Cashiered – supermarket staff succeed in Supreme Court
To bring an equal pay claim, an employee has to point to a comparator of the opposite sex doing like work, work rated as equivalent or work of equal value. If the employee wants to rely on a comparator who is employed at a different location, they also need to show that the comparator is employed on “common terms”. As the Equality Act does not define “common terms”, tribunals and courts have needed to decide what the phrase means. The Supreme Court decision in Asda Stores Ltd v Brierley makes it clear that the requirement is not necessarily difficult to meet and does not require tribunals to compare the terms of the employee and their comparator to see if they are broadly similar.
Asda’s retail employees were based in stores and predominantly female. They brought equal pay claims, arguing that they were paid less than male employees working in distribution depots. Asda argued as a preliminary issue that the distribution employees were not proper comparators. It pointed out that the two groups of employees were employed at different locations and had different terms and conditions of employment. As such they were not employed on “common terms”. That argument failed in the tribunal, EAT and Court of Appeal and Asda appealed to the Supreme Court.
The Supreme Court rejected the appeal. The proper question is whether the comparators’ terms are broadly similar as between the establishment where they work and the establishment where the claimants work. In simple terms, would the comparator be employed to perform their existing job on broadly similar terms even if they worked at the claimants’ place of work? If there are no employees of the comparators’ group working at the claimants’ establishment and it is not clear on what terms they would be employed, the Court has to consider whether in principle the comparators would have been employed on broadly similar terms. It does not matter that in practice it would be very unlikely or impossible for them to work there.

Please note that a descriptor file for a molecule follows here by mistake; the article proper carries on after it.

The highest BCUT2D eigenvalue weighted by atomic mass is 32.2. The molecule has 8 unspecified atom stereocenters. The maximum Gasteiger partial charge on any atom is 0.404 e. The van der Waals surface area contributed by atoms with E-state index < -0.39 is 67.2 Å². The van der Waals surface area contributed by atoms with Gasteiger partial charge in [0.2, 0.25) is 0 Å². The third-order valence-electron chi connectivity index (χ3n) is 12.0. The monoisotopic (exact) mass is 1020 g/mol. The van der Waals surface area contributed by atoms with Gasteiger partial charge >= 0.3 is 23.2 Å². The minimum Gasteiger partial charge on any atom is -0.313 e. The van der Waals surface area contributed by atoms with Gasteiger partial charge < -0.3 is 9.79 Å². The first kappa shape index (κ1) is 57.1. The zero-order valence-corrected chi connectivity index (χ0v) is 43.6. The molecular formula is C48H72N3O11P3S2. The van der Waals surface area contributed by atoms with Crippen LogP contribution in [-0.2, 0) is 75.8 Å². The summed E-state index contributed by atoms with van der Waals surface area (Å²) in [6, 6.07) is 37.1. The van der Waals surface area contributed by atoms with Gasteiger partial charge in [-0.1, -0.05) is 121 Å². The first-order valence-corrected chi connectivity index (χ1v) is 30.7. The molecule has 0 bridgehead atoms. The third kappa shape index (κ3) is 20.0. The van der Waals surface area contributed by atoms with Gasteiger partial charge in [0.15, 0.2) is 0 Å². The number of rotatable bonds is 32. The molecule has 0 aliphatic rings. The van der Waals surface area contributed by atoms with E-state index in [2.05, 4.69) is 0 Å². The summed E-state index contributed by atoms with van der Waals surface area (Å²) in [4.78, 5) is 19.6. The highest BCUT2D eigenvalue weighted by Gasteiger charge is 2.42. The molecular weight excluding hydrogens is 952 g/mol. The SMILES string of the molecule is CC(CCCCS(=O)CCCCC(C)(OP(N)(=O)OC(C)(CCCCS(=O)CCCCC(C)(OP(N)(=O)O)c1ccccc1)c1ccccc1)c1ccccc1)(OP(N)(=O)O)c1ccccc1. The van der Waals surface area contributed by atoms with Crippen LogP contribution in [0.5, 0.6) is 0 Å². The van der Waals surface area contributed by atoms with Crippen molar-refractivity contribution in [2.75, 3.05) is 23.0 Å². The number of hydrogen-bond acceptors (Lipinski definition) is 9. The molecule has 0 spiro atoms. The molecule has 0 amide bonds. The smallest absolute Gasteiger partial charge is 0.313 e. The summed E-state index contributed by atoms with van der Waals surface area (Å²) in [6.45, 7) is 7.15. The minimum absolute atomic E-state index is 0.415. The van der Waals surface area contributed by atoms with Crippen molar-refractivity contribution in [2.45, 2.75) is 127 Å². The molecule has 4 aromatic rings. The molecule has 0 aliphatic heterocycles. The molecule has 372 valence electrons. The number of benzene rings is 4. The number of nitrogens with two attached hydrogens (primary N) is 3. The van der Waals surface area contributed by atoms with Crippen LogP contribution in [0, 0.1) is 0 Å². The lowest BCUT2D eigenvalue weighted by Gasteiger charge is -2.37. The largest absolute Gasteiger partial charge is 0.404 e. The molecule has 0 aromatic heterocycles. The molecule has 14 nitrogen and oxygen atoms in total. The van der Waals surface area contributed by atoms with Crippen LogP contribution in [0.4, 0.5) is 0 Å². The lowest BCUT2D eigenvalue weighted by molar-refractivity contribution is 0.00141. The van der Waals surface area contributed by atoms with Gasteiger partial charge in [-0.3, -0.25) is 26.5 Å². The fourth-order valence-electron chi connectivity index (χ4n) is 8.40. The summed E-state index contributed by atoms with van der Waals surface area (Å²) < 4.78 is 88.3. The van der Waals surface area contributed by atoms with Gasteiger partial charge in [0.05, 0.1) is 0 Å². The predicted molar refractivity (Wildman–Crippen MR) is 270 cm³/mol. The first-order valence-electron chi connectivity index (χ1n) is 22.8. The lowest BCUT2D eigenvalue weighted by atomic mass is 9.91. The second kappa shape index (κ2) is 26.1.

The employment tribunal had considered what the position would have been if the distribution employees had been employed to perform distribution roles at the retail sites. It found that they would still have been employed on terms that were substantially the same as those that applied at the distribution depots. They would not have been employed on retail terms. That meant that they were employed on “common terms” and were appropriate comparators. The function of the common terms requirement is to prevent an equal pay claim where pay differences are based on geographical factors. It is not meant to be a significant barrier to claims.
Now that the preliminary issue is resolved, the claim returns to the employment tribunal to consider whether the distribution employees are performing work of equal value and whether there is a non-discriminatory explanation for the difference in pay between the two groups.
Staunching the flow – claim for holiday pay out of time
According to the CJEU in King v Sash Window Workshop, a worker who has not taken annual leave because they would not be paid for it is entitled to carry over a right to payment until the end of their employment. The question for the EAT in Smith v Pimlico Plumbers Ltd was whether a similar principle applied where a worker had taken holiday but not been paid for it.